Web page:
Emerg­ing Asia pro­pels world stocks to new high

Kuwait Times - - BUSINESS -

A weak US dol­lar com­bined with up­beat Chi­nese data to lift emerg­ing mar­ket and Asian shares to lev­els not seen in more than two years and global stocks to an all-time high yes­ter­day. With the world’s most widely-used currency near a 10-month low and bond yields slip­ping, it is cheaper for emerg­ing coun­tries to ser­vice their debts in­vestor ap­petite for riskier as­sets such as equities has risen. Af­ter de­cent gains in Asia on the back of pos­i­tive signs from global eco­nomic pow­er­house China, MSCI’s world stocks in­dex looked set for a ninth day of gains which would mark its long­est win­ning streak since Oc­to­ber 2015.

“Most emerg­ing mar­kets are do­ing quite well at the mo­ment, es­pe­cially in Asia. The fig­ures for China are pos­i­tive,” said Mar­i­jke Zewuster, Head EM re­search, ABN AMRO. “If you look at the un­der­ly­ing fig­ures they are rel­a­tively strong at the mo­ment.”

Dol­lar re­mains hob­bled

The dol­lar’s tra­vails ex­tended into yes­ter­day as Don­ald Trump faces a bat­tle to push through his much-vaunted eco­nomic agenda, but eq­uity traders took the news in their stride.

The euro eased slightly yes­ter­day against the dol­lar, hav­ing surged the pre­vi­ous day to a near 15-month pin­na­cle at $1.1583 — last seen in May 2016. How­ever, af­ter a blis­ter­ing rally in the months fol­low­ing Trump’s Novem­ber elec­tion win-fu­elled by bets his tax cuts and big spend­ing plans would fan in­fla­tion-the green­back re­mains hob­bled by a con­gres­sional log­jam and a se­ries of crises en­gulf­ing the White House. A cru­cial blow was struck Mon­day when it was clear his Re­pub­li­can party would not be able to muster enough sen­a­tors to pass con­tro­ver­sial health­care re­forms, throw­ing into doubt his abil­ity to pass big-ticket mea­sures. With in­fla­tion stuck be­low the Fed­eral Re­serve’s two per­cent tar­get and prospects fad­ing of any eco­nomic re­forms, traders are ques­tion­ing whether the Fed will raise in­ter­est rates for a third time this year. Just months ago there had been bets on four in­creases.

“The mar­ket has been wait­ing for the Trump fail­ure cas­cade to be­gin and yes­ter­day’s health care head­lines once again bring into ques­tion the ad­min­is­tra­tion’s abil­ity to en­act on their key leg­isla­tive prom­ises, leav­ing in­vestors in limbo and the dol­lar sag­ging,” an­a­lyst Stephen Innes at trad­ing firm Oanda.

The green­back was only marginally up against its ma­jor peers but re­mained stuck near multi-month lows, with the euro en­joy­ing some sup­port from ex­pec­ta­tions the Euro­pean Cen­tral Bank will soon be­gin to re­duce stim­u­lus. The bank will hold its next pol­icy meet­ing to­day and boss Mario Draghi’s state­ment will be pored over for clues about its timetable as the eu­ro­zone econ­omy con­tin­ues to im­prove.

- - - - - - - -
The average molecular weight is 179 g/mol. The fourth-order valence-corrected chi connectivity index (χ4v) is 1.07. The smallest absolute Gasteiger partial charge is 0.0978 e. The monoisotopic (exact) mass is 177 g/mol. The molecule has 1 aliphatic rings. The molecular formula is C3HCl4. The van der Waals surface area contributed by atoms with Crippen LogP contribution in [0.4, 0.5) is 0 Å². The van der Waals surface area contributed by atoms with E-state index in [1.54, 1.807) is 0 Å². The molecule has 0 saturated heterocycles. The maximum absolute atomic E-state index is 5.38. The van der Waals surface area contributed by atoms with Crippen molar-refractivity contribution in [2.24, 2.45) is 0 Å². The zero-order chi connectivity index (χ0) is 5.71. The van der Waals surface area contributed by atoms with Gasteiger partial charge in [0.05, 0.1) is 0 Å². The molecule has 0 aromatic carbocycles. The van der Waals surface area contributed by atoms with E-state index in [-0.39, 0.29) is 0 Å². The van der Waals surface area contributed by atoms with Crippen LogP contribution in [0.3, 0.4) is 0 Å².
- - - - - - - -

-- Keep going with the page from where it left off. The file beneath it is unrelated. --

“As the ECB meet­ing gets closer... at­ten­tion will in­creas­ingly fo­cus on the like­li­hood of any fur­ther hawk­ish com­men­tary from the cen­tral bank that could squeeze the euro even higher against the dol­lar,” noted IG an­a­lyst Chris Beauchamp.

An­a­lysts said the slight gains in the dol­lar were down to ex­pec­ta­tions the Euro­pean Cen­tral Bank and the Bank of Ja­pan may strike dovish tones when they meet to­day, which could dent re­cent strength in the euro and the Ja­panese Yen. The ECB is ex­pected to ad­just its lan­guage, but sub­stan­tive changes to pol­icy will likely come later in the year. The BOJ is ex­pected to raise its growth fore­cast but cut its in­fla­tion out­look.

The di­min­ished prospect of fis­cal spend­ing in the US has been a boon to bonds, es­pe­cially as a run of soft US in­fla­tion read­ings had less­ened the risk that the Fed­eral Re­serve would need to be ag­gres­sive in re­mov­ing its stim­u­lus.

Yields were broadly lower across the euro zone for a sec­ond straight day yes­ter­day, with US Trea­sury yields trad­ing near three-week lows. “The ques­tion marks over US re­form on the one hand, and the un­der- ly­ing eco­nomic growth mo­men­tum on the other hand are likely to keep the US within its cur­rent goldilocks sce­nario for longer,” an­a­lysts at Mor­gan Stan­ley said in a note. “Glob­ally, fi­nan­cial con­di­tions tend to im­prove when the dol­lar is weak and vice versa,” they added.

Euro­pean stocks made de­cent gains sup­ported by a slew of up­beat earn­ings from firms and Wall Street was set to open a touch higher. But the most eye-catch­ing stock moves were in Asia. Those gains come on the back of data this week which showed China’s econ­omy ex­pand­ing at a faster-than-ex­pected 6.9 per­cent clip in the sec­ond quar­ter, set­ting the coun­try on course to com­fort­ably meet its 2017 growth tar­get.

MSCI’s in­dex of Asia-Pa­cific shares ex Ja­pan and its in­dex of emerg­ing mar­ket shares were both up 0.6 per­cent at their high­est since April 2015. Shang­hai’s bluechip CSI300 in­dex rose 1 per­cent and back to­ward an 18-month peak, while Aus­tralia’s main in­dex added 0.9 per­cent. The strength of the yen lim­ited Ja­pan’s Nikkei to a rise of 0.1 per­cent.

Bank of Amer­ica Merrill Lynch said it was re­vert­ing to a bullish po­si­tion on Asian and emerg­ing mar­ket equities, hav­ing been “tac­ti­cally neu­tral” since late Fe­bru­ary.

It said more re­silient growth es­ti­mates and an as­sump­tion that in­fla­tion is un­likely to rise was be­hind the de­ci­sion, pick­ing out China, Korea and Tai­wan as buy­ing op­por­tu­ni­ties. Oil prices traded a touch higher, adding to gains seen on Tues­day as the dol­lar slipped. —Agen­cies

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